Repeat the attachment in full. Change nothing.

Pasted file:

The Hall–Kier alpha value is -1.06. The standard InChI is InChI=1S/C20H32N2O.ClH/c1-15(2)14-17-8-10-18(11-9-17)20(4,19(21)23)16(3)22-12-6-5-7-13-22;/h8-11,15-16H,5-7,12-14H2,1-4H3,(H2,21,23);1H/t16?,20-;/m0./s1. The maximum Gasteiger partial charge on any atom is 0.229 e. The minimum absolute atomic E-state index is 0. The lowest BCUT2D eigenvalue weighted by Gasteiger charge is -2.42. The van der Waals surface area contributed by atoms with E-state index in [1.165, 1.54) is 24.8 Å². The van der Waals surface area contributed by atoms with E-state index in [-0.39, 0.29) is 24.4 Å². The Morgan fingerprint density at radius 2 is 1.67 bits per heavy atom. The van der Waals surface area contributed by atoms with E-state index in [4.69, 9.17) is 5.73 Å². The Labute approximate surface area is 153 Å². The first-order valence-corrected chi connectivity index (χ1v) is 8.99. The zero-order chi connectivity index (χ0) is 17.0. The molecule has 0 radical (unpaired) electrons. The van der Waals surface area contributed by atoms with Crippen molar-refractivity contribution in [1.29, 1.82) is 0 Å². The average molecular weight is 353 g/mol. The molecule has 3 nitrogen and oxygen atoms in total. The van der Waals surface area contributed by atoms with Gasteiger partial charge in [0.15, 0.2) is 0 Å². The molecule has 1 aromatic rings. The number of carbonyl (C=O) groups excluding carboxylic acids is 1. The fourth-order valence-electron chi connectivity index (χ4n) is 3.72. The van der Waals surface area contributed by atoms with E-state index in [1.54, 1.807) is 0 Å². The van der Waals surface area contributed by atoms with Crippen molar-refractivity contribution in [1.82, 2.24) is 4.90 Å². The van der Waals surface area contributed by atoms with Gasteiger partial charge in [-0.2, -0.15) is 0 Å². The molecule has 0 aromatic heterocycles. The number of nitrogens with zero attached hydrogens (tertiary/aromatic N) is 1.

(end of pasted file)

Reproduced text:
The Hall–Kier alpha value is -1.06. The standard InChI is InChI=1S/C20H32N2O.ClH/c1-15(2)14-17-8-10-18(11-9-17)20(4,19(21)23)16(3)22-12-6-5-7-13-22;/h8-11,15-16H,5-7,12-14H2,1-4H3,(H2,21,23);1H/t16?,20-;/m0./s1. The maximum Gasteiger partial charge on any atom is 0.229 e. The minimum absolute atomic E-state index is 0. The lowest BCUT2D eigenvalue weighted by Gasteiger charge is -2.42. The van der Waals surface area contributed by atoms with E-state index in [1.165, 1.54) is 24.8 Å². The van der Waals surface area contributed by atoms with E-state index in [-0.39, 0.29) is 24.4 Å². The Morgan fingerprint density at radius 2 is 1.67 bits per heavy atom. The van der Waals surface area contributed by atoms with E-state index in [4.69, 9.17) is 5.73 Å². The Labute approximate surface area is 153 Å². The first-order valence-corrected chi connectivity index (χ1v) is 8.99. The zero-order chi connectivity index (χ0) is 17.0. The molecule has 0 radical (unpaired) electrons. The van der Waals surface area contributed by atoms with Crippen molar-refractivity contribution in [1.29, 1.82) is 0 Å². The average molecular weight is 353 g/mol. The molecule has 3 nitrogen and oxygen atoms in total. The van der Waals surface area contributed by atoms with Gasteiger partial charge in [0.15, 0.2) is 0 Å². The molecule has 1 aromatic rings. The number of carbonyl (C=O) groups excluding carboxylic acids is 1. The fourth-order valence-electron chi connectivity index (χ4n) is 3.72. The van der Waals surface area contributed by atoms with E-state index in [1.54, 1.807) is 0 Å². The van der Waals surface area contributed by atoms with Crippen molar-refractivity contribution in [1.82, 2.24) is 4.90 Å². The van der Waals surface area contributed by atoms with Gasteiger partial charge in [-0.2, -0.15) is 0 Å². The molecule has 0 aromatic heterocycles. The number of nitrogens with zero attached hydrogens (tertiary/aromatic N) is 1.